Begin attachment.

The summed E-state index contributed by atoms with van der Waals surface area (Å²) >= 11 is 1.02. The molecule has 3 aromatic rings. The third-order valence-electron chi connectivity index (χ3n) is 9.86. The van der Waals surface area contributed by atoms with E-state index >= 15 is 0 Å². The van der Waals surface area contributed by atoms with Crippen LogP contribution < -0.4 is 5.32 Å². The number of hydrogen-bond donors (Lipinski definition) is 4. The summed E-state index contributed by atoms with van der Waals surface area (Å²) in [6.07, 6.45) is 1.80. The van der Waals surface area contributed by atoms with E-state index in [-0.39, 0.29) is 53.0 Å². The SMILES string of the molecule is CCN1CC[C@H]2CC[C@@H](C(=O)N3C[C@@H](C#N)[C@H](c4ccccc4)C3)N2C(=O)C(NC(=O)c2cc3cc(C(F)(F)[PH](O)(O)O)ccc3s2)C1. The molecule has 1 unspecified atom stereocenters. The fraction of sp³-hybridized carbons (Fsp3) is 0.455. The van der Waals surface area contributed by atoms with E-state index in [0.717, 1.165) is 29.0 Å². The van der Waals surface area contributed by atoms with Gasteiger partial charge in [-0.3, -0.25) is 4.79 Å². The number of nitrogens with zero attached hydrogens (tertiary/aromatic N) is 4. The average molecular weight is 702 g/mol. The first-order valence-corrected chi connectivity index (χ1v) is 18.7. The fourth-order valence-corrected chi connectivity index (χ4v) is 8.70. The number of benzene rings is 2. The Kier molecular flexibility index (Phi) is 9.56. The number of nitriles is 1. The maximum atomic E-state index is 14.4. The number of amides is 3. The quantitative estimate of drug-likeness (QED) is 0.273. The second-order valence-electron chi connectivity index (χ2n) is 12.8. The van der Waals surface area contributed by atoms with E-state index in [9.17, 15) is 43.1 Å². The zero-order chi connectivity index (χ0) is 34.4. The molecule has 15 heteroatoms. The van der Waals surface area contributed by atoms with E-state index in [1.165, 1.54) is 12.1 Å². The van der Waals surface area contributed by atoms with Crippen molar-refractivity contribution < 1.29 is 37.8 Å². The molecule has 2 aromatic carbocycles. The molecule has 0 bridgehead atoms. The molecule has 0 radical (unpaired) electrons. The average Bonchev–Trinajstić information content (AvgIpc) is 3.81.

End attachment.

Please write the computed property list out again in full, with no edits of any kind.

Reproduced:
The summed E-state index contributed by atoms with van der Waals surface area (Å²) >= 11 is 1.02. The molecule has 3 aromatic rings. The third-order valence-electron chi connectivity index (χ3n) is 9.86. The van der Waals surface area contributed by atoms with E-state index >= 15 is 0 Å². The van der Waals surface area contributed by atoms with Crippen LogP contribution < -0.4 is 5.32 Å². The number of hydrogen-bond donors (Lipinski definition) is 4. The summed E-state index contributed by atoms with van der Waals surface area (Å²) in [6.07, 6.45) is 1.80. The van der Waals surface area contributed by atoms with E-state index in [-0.39, 0.29) is 53.0 Å². The SMILES string of the molecule is CCN1CC[C@H]2CC[C@@H](C(=O)N3C[C@@H](C#N)[C@H](c4ccccc4)C3)N2C(=O)C(NC(=O)c2cc3cc(C(F)(F)[PH](O)(O)O)ccc3s2)C1. The molecule has 1 unspecified atom stereocenters. The fraction of sp³-hybridized carbons (Fsp3) is 0.455. The van der Waals surface area contributed by atoms with E-state index in [0.717, 1.165) is 29.0 Å². The van der Waals surface area contributed by atoms with Gasteiger partial charge in [-0.3, -0.25) is 4.79 Å². The number of nitrogens with zero attached hydrogens (tertiary/aromatic N) is 4. The average molecular weight is 702 g/mol. The first-order valence-corrected chi connectivity index (χ1v) is 18.7. The fourth-order valence-corrected chi connectivity index (χ4v) is 8.70. The number of benzene rings is 2. The Kier molecular flexibility index (Phi) is 9.56. The number of nitriles is 1. The maximum atomic E-state index is 14.4. The number of amides is 3. The quantitative estimate of drug-likeness (QED) is 0.273. The second-order valence-electron chi connectivity index (χ2n) is 12.8. The van der Waals surface area contributed by atoms with E-state index in [9.17, 15) is 43.1 Å². The zero-order chi connectivity index (χ0) is 34.4. The molecule has 15 heteroatoms. The van der Waals surface area contributed by atoms with E-state index in [1.165, 1.54) is 12.1 Å². The van der Waals surface area contributed by atoms with Crippen molar-refractivity contribution < 1.29 is 37.8 Å². The molecule has 2 aromatic carbocycles. The molecule has 0 bridgehead atoms. The molecule has 0 radical (unpaired) electrons. The average Bonchev–Trinajstić information content (AvgIpc) is 3.81.